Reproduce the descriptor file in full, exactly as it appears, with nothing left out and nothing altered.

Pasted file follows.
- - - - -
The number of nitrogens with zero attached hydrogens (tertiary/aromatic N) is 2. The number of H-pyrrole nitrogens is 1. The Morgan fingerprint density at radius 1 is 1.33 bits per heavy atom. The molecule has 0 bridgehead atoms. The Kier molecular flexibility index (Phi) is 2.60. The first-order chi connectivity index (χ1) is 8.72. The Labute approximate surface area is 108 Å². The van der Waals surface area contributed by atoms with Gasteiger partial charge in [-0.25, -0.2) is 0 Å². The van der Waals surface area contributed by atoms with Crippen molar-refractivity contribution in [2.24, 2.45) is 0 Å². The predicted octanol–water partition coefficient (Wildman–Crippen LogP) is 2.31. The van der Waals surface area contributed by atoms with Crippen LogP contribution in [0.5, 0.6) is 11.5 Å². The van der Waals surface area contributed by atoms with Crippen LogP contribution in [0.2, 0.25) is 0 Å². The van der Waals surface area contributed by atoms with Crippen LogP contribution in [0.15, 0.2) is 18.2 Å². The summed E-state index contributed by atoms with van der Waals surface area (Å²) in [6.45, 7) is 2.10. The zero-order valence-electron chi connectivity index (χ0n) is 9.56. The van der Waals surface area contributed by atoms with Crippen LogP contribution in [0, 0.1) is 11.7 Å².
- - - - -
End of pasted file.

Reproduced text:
The number of nitrogens with zero attached hydrogens (tertiary/aromatic N) is 2. The number of H-pyrrole nitrogens is 1. The Morgan fingerprint density at radius 1 is 1.33 bits per heavy atom. The molecule has 0 bridgehead atoms. The Kier molecular flexibility index (Phi) is 2.60. The first-order chi connectivity index (χ1) is 8.72. The Labute approximate surface area is 108 Å². The van der Waals surface area contributed by atoms with Gasteiger partial charge in [-0.25, -0.2) is 0 Å². The van der Waals surface area contributed by atoms with Crippen molar-refractivity contribution in [2.24, 2.45) is 0 Å². The predicted octanol–water partition coefficient (Wildman–Crippen LogP) is 2.31. The van der Waals surface area contributed by atoms with Crippen LogP contribution in [0.5, 0.6) is 11.5 Å². The van der Waals surface area contributed by atoms with Crippen LogP contribution in [0.2, 0.25) is 0 Å². The van der Waals surface area contributed by atoms with Crippen LogP contribution in [0.15, 0.2) is 18.2 Å². The summed E-state index contributed by atoms with van der Waals surface area (Å²) in [6.45, 7) is 2.10. The zero-order valence-electron chi connectivity index (χ0n) is 9.56. The van der Waals surface area contributed by atoms with Crippen LogP contribution in [0, 0.1) is 11.7 Å².